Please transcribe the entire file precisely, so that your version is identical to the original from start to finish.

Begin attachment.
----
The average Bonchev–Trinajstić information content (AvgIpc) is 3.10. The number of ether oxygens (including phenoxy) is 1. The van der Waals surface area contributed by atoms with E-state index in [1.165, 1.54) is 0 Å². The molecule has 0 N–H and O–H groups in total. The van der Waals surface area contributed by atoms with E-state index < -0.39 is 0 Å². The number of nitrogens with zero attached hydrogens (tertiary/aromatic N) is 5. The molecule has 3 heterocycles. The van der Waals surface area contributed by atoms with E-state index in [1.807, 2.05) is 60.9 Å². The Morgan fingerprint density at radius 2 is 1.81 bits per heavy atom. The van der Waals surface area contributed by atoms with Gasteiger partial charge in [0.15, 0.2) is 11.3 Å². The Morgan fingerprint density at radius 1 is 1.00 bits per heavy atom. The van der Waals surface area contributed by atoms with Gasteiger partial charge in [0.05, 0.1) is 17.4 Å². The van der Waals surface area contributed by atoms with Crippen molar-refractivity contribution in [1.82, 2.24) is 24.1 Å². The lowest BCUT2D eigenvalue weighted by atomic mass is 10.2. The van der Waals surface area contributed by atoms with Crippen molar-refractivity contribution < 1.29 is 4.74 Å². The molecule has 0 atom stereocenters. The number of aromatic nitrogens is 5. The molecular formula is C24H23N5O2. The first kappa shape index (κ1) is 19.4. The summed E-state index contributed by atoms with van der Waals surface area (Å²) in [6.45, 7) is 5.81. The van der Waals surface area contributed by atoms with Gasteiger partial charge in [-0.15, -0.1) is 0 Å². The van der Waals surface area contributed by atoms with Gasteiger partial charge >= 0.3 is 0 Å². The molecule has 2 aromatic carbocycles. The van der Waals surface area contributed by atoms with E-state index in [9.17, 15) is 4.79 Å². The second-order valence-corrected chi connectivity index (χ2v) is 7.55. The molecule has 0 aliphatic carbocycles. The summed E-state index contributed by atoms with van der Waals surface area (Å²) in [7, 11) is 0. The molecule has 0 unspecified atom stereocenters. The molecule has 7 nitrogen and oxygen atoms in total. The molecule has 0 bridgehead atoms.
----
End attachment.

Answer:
The average Bonchev–Trinajstić information content (AvgIpc) is 3.10. The number of ether oxygens (including phenoxy) is 1. The van der Waals surface area contributed by atoms with E-state index in [1.165, 1.54) is 0 Å². The molecule has 0 N–H and O–H groups in total. The van der Waals surface area contributed by atoms with E-state index < -0.39 is 0 Å². The number of nitrogens with zero attached hydrogens (tertiary/aromatic N) is 5. The molecule has 3 heterocycles. The van der Waals surface area contributed by atoms with E-state index in [1.807, 2.05) is 60.9 Å². The Morgan fingerprint density at radius 2 is 1.81 bits per heavy atom. The van der Waals surface area contributed by atoms with Gasteiger partial charge in [0.15, 0.2) is 11.3 Å². The Morgan fingerprint density at radius 1 is 1.00 bits per heavy atom. The van der Waals surface area contributed by atoms with Gasteiger partial charge in [0.05, 0.1) is 17.4 Å². The van der Waals surface area contributed by atoms with Crippen molar-refractivity contribution in [1.82, 2.24) is 24.1 Å². The lowest BCUT2D eigenvalue weighted by atomic mass is 10.2. The van der Waals surface area contributed by atoms with Crippen molar-refractivity contribution < 1.29 is 4.74 Å². The molecule has 0 atom stereocenters. The number of aromatic nitrogens is 5. The molecular formula is C24H23N5O2. The first kappa shape index (κ1) is 19.4. The summed E-state index contributed by atoms with van der Waals surface area (Å²) in [6.45, 7) is 5.81. The van der Waals surface area contributed by atoms with Gasteiger partial charge in [-0.15, -0.1) is 0 Å². The van der Waals surface area contributed by atoms with Gasteiger partial charge >= 0.3 is 0 Å². The molecule has 2 aromatic carbocycles. The van der Waals surface area contributed by atoms with E-state index in [9.17, 15) is 4.79 Å². The second-order valence-corrected chi connectivity index (χ2v) is 7.55. The molecule has 0 aliphatic carbocycles. The summed E-state index contributed by atoms with van der Waals surface area (Å²) in [7, 11) is 0. The molecule has 0 unspecified atom stereocenters. The molecule has 7 nitrogen and oxygen atoms in total. The molecule has 0 bridgehead atoms.